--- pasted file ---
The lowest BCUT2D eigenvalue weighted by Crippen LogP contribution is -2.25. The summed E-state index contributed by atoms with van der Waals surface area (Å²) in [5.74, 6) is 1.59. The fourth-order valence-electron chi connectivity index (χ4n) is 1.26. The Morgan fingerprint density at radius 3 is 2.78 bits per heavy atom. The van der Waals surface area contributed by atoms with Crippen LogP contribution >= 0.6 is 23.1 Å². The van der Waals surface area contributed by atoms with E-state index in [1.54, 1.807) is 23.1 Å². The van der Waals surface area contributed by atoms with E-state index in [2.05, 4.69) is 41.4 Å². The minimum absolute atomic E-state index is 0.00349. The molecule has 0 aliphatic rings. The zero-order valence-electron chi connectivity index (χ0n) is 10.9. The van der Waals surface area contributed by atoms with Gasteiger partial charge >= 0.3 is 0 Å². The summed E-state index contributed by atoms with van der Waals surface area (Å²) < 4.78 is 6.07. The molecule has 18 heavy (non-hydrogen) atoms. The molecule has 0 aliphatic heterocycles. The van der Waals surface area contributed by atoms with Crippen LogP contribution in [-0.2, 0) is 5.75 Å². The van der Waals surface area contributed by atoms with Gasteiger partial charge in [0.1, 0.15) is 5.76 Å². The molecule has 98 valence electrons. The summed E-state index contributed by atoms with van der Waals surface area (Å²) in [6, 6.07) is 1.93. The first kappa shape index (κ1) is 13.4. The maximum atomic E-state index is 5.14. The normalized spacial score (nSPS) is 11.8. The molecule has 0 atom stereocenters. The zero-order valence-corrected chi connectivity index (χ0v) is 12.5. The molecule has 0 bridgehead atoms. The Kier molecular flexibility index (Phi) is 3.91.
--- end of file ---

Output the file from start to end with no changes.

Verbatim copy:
The lowest BCUT2D eigenvalue weighted by Crippen LogP contribution is -2.25. The summed E-state index contributed by atoms with van der Waals surface area (Å²) in [5.74, 6) is 1.59. The fourth-order valence-electron chi connectivity index (χ4n) is 1.26. The Morgan fingerprint density at radius 3 is 2.78 bits per heavy atom. The van der Waals surface area contributed by atoms with Crippen LogP contribution >= 0.6 is 23.1 Å². The van der Waals surface area contributed by atoms with E-state index in [1.54, 1.807) is 23.1 Å². The van der Waals surface area contributed by atoms with E-state index in [2.05, 4.69) is 41.4 Å². The minimum absolute atomic E-state index is 0.00349. The molecule has 0 aliphatic rings. The zero-order valence-electron chi connectivity index (χ0n) is 10.9. The van der Waals surface area contributed by atoms with Gasteiger partial charge >= 0.3 is 0 Å². The summed E-state index contributed by atoms with van der Waals surface area (Å²) < 4.78 is 6.07. The molecule has 18 heavy (non-hydrogen) atoms. The molecule has 0 aliphatic heterocycles. The van der Waals surface area contributed by atoms with Crippen LogP contribution in [-0.2, 0) is 5.75 Å². The van der Waals surface area contributed by atoms with Gasteiger partial charge in [0.1, 0.15) is 5.76 Å². The molecule has 98 valence electrons. The summed E-state index contributed by atoms with van der Waals surface area (Å²) in [6, 6.07) is 1.93. The first kappa shape index (κ1) is 13.4. The maximum atomic E-state index is 5.14. The normalized spacial score (nSPS) is 11.8. The molecule has 0 atom stereocenters. The zero-order valence-corrected chi connectivity index (χ0v) is 12.5. The molecule has 0 bridgehead atoms. The Kier molecular flexibility index (Phi) is 3.91.